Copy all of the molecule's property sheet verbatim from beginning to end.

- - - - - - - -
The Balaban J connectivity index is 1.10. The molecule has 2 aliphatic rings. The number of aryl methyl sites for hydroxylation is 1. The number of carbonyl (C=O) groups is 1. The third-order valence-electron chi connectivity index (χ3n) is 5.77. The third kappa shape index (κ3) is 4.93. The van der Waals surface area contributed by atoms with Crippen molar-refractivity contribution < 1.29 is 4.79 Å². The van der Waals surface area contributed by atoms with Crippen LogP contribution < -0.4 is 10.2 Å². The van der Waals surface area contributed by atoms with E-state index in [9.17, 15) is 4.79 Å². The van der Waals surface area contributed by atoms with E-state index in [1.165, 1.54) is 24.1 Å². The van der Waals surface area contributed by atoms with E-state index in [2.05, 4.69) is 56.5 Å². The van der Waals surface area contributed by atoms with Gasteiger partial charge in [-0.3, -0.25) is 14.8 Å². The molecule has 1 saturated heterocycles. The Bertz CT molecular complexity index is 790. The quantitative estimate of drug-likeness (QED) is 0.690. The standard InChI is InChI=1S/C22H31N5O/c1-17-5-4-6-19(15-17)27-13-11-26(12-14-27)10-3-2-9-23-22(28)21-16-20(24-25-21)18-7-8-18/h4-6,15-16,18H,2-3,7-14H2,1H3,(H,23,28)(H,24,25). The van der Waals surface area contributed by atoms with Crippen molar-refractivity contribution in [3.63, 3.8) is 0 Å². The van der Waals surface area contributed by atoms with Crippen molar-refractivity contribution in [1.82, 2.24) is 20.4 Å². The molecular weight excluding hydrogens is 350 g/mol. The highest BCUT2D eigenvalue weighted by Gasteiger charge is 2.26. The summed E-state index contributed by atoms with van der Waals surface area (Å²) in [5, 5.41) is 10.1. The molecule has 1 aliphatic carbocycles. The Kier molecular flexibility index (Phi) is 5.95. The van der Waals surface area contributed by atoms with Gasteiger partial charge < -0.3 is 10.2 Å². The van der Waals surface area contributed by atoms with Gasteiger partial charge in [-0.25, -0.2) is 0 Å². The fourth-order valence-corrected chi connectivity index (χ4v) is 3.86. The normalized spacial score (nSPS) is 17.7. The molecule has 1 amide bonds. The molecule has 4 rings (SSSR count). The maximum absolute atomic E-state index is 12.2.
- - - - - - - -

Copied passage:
The Balaban J connectivity index is 1.10. The molecule has 2 aliphatic rings. The number of aryl methyl sites for hydroxylation is 1. The number of carbonyl (C=O) groups is 1. The third-order valence-electron chi connectivity index (χ3n) is 5.77. The third kappa shape index (κ3) is 4.93. The van der Waals surface area contributed by atoms with Crippen molar-refractivity contribution < 1.29 is 4.79 Å². The van der Waals surface area contributed by atoms with Crippen LogP contribution < -0.4 is 10.2 Å². The van der Waals surface area contributed by atoms with E-state index in [9.17, 15) is 4.79 Å². The van der Waals surface area contributed by atoms with E-state index in [1.165, 1.54) is 24.1 Å². The van der Waals surface area contributed by atoms with E-state index in [2.05, 4.69) is 56.5 Å². The van der Waals surface area contributed by atoms with Gasteiger partial charge in [-0.3, -0.25) is 14.8 Å². The molecule has 1 saturated heterocycles. The Bertz CT molecular complexity index is 790. The quantitative estimate of drug-likeness (QED) is 0.690. The standard InChI is InChI=1S/C22H31N5O/c1-17-5-4-6-19(15-17)27-13-11-26(12-14-27)10-3-2-9-23-22(28)21-16-20(24-25-21)18-7-8-18/h4-6,15-16,18H,2-3,7-14H2,1H3,(H,23,28)(H,24,25). The van der Waals surface area contributed by atoms with Crippen molar-refractivity contribution in [3.63, 3.8) is 0 Å². The van der Waals surface area contributed by atoms with Crippen molar-refractivity contribution in [1.82, 2.24) is 20.4 Å². The molecular weight excluding hydrogens is 350 g/mol. The highest BCUT2D eigenvalue weighted by Gasteiger charge is 2.26. The summed E-state index contributed by atoms with van der Waals surface area (Å²) in [5, 5.41) is 10.1. The molecule has 1 aliphatic carbocycles. The Kier molecular flexibility index (Phi) is 5.95. The van der Waals surface area contributed by atoms with Gasteiger partial charge < -0.3 is 10.2 Å². The van der Waals surface area contributed by atoms with Gasteiger partial charge in [-0.25, -0.2) is 0 Å². The fourth-order valence-corrected chi connectivity index (χ4v) is 3.86. The normalized spacial score (nSPS) is 17.7. The molecule has 1 amide bonds. The molecule has 4 rings (SSSR count). The maximum absolute atomic E-state index is 12.2.